5 Personal and Organizational Traits that Prevent Innovative Thinking

Posted by InnoCentive on Jun 19, 2018 10:07:52 AM


Innovation requires a certain mindset, one that is open to new ideas from people you don’t know and can't imagine might have the Solution you need. When mixed with creativity, an appreciation for diverse perspectives and intellectual humility, this mindset is a formula for success. Many people know that curiosity, vision, determination and a few other traits create a successful mindset for innovation.  There are however a few personality traits that, if left unchecked, can stifle innovation and solutions you need. What’s worse is that these are traits many people don’t even know they have, nor that these traits are potentially preventing innovation success. It’s to critical to identify these antibodies to innovation as the first step towards cultivating a more innovative mindset, culture and diverse solutions.

These are five identifiable personality traits that routinely inhibit real innovative thinking.

#1: Agreeableness - Go along to get along

Agreeable people are generally pleasant to be around, nice to work with and easy to get along with. This sounds like a great employee to have on a team, and this may be the case, but agreeable people are not the best innovators.

Agreeableness is inhibitive to innovative thinking primarily because it lends itself to accepting the answer that is presented to you, rather than looking for a better solution. Disagreements, when presented respectfully, can be one of the most productive forms of finding solutions because it allows for the entry of new thoughts and approaches to solving a problem. A team full of agreeable people will simply follow the strongest personality, resulting in a single idea or approach running the show, while a team of disagreeable people will have a healthy debate about the best way to approach a problem.

#2: Methodical - We’ve always done it this way

Methodical people may be highly productive, but this personality trait prevents new ideas from entering the equation. Consider this: a machine is methodical because it can replicate a certain process with efficiency. This makes machines highly useful in a manufacturing setting. But a machine cannot paint an original painting on its own. It cannot create because it does not possess innovative or original thoughts and critical thinking that prepared human minds can.

In order for a person to innovate, they must break from the normal methodical characteristics that dictate their actions. To find new ways of doing things, they must improve upon old habits, no matter how productive they may have been for years or decades.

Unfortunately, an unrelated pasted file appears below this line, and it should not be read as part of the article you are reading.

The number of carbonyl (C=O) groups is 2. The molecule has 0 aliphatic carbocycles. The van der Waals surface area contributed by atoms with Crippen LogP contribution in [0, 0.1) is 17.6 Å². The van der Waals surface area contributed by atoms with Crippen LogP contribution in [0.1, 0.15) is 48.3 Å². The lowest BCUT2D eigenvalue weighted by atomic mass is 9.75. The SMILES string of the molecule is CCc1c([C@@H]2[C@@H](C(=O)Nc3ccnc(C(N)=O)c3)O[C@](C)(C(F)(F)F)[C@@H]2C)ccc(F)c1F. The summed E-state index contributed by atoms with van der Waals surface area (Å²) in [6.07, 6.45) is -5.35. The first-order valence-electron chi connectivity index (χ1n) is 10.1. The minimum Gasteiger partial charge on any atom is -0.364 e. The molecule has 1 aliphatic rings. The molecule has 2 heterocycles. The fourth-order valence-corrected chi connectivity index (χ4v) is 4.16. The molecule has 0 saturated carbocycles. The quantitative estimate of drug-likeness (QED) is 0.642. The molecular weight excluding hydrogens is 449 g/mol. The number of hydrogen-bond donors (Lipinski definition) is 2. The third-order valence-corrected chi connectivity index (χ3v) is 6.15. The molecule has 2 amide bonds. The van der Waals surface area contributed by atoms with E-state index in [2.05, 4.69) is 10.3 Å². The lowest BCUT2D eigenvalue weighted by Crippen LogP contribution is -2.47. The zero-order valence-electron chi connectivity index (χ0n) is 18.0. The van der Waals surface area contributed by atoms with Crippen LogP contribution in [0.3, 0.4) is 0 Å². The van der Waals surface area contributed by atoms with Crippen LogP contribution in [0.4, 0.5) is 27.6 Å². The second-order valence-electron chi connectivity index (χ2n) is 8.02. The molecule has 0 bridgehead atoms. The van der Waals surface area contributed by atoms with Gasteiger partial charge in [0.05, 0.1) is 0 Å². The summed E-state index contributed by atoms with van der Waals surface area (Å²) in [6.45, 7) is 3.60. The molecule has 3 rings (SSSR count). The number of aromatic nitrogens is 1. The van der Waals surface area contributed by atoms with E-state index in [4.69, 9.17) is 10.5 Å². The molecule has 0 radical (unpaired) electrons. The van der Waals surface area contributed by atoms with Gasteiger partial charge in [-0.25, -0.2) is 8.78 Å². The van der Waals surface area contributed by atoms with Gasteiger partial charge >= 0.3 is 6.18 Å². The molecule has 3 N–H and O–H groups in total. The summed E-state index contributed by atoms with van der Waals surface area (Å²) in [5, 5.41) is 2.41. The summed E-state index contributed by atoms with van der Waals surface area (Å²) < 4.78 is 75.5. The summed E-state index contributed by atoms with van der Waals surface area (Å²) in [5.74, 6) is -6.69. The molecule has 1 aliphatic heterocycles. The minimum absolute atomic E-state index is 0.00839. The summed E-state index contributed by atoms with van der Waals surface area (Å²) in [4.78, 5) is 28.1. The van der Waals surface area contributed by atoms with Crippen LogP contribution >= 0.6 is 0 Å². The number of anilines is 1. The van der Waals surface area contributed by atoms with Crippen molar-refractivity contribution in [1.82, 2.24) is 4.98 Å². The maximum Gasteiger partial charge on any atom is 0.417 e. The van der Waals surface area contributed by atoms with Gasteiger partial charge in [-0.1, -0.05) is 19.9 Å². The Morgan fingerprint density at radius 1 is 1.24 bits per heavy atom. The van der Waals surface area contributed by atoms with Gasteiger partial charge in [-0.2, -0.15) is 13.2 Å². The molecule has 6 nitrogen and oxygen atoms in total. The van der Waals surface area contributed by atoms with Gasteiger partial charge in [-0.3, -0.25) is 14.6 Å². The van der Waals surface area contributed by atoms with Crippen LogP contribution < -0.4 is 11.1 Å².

#3: Closed Mindedness - Not Invented Here and only people like me can solve this

People who are skeptical and suspicious of new ideas are doomed to a life of narrow-minded thinking. This “set-in-your ways” lifestyle is inherently detrimental to innovation. Innovation requires a bit of faith and vision. When theories are created, researchers are acting on faith that they will work and, through rigorous testing, they are able to either prove or disprove them. But it takes a bit of open-mindedness and vision, without constraints of “we’ve always done it this way,” for a theory to be created in the first place. Without the ability to open your mind to new ideas, new people unlike you and new ways of thinking, there is no place for new ideas.

#4: Predictability - It’s always been safe in the past

Predictable people are valuable and will have new ideas, but those ideas are rarely considered disruptive or innovative. This is because predictable ideas often lack creativity and diversity of perspectives. They often are the obvious solution to the problem has been predictable over time. While obvious answers could be the solution to the problem you face, they often aren’t the most efficient or groundbreaking without diverse perspectives to challenge predictability.

If you are trying to find the best way to traverse between two points, the predictable answer would be to draw a straight line between them. While this may seem like the best route to take because it is simple and predictable, it is ignoring the other obstacles that may be between the two points. These variables must be taken into account when finding the best solution to the problem. The unpredictable person will try any number of other pathways between the two points, often arriving a better solution than the obvious predictable answer.

#5: Risk Avoidance - Reservations

Having reservations will limit your risks, but the greatest rewards often require a certain amount of risk in order to be obtained. Innovation is achieved by taking risks, not by playing it safe. Charting unknown territory may be risky, but it is the only way to find new ideas, places, things, etc. Only those who are brave enough to take these risks will truely innovate, they will discover, and these critical thinkers will find new solutions to any problem with fewer reservations.

Break from your daily habits, be unpredictable, and open your mind to what open innovation can do for you. Contact InnoCentive to learn more about challenge-driven innovation today.

Topics: Innovation Insights, Solvers, Seekers

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